August 2010
Volume 10, Issue 7
Free
Vision Sciences Society Annual Meeting Abstract  |   August 2010
Learning internal models for motion extrapolation
Author Affiliations
  • Paul Schrater
    Department of Psychology, University of Minnesota
    Department of Computer Sci. and Eng., University of Minnesota
  • Nate Powell
    Department of Neuroscience, University of Minnesota
Journal of Vision August 2010, Vol.10, 1104. doi:10.1167/10.7.1104
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      Paul Schrater, Nate Powell; Learning internal models for motion extrapolation. Journal of Vision 2010;10(7):1104. doi: 10.1167/10.7.1104.

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      © ARVO (1962-2015); The Authors (2016-present)

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Abstract

Prediction and extrapolation form key problems in many perceptual tasks, as exemplified by tracking object motion with occlusion: an object moves along a variable path before disappearing and a prediction of where the object will reemerge at a specified distance beyond the point of occlusion is made. In general, predicting the trajectory of an object during occlusion requires an internal model of the object's motion to extrapolate future positions given the observed trajectory. In recent work (Fulvio, Maloney & Schrater, VSS2009), we showed that people naturally adopt one of two kinds of generic motion extrapolation models in the absence of feedback (i.e. no learning)- a constant acceleration model (producing quadratic extrapolation) or a constant velocity model (producing linear extrapolation). How such predictive models are learned is an open question. To address this question, we had subjects extrapolate the motion of a swarm of sample points generated by random walks from two different families of dynamics - one periodic and one quadratic. For both motion models, the ideal observer is a Kalman filter, and we compute normative learning predictions via a Bayesian ideal learner. Simulation results from the ideal learner predict that learning motion models will depend on several factors, including differential predictions of the motion models, consistency of the motion type across trials and limited noise. To test these predictions, subjects performed a motion extrapolation task that involved positioning a “bucket” with a mouse to capture the object as it emerged from occlusion, and feedback was given at the end of each trial. While subject performance was less than ideal, we provide clear evidence that they adapt their internal motion models toward the generative process in a manner consistent with statistical learning.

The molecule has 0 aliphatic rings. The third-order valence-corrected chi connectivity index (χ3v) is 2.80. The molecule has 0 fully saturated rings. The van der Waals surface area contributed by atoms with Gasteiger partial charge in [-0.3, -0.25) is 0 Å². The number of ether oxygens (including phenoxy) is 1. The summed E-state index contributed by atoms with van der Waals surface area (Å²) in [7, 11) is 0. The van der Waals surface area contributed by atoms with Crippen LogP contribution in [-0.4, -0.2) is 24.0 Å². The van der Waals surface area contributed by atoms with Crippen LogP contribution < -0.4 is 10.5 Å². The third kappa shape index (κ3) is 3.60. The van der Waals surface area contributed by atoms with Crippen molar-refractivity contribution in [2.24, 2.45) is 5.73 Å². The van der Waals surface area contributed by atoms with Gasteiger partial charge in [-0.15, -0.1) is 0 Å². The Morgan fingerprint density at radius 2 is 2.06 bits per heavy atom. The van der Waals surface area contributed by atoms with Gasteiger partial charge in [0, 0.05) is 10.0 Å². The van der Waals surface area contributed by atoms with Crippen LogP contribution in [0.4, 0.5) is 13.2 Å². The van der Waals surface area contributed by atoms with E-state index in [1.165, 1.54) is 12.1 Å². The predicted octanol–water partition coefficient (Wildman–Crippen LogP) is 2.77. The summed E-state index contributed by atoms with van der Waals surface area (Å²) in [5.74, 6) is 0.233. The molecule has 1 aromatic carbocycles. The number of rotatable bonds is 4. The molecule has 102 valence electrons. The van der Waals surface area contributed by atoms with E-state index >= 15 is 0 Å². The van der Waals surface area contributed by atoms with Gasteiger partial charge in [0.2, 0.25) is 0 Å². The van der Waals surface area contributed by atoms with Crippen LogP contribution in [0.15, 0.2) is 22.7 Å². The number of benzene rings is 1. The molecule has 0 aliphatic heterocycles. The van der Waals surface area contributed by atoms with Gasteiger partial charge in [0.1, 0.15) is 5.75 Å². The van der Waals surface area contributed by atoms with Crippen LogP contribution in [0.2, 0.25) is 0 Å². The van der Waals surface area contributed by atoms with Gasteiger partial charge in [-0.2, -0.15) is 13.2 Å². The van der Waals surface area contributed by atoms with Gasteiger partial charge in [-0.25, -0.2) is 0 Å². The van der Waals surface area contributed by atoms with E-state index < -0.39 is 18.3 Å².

Schrater, P. Powell, N. (2010). Learning internal models for motion extrapolation [Abstract]. Journal of Vision, 10(7):1104, 1104a, http://www.journalofvision.org/content/10/7/1104, doi:10.1167/10.7.1104. [CrossRef]
Footnotes
 ONR N 00014-07-1-0937.
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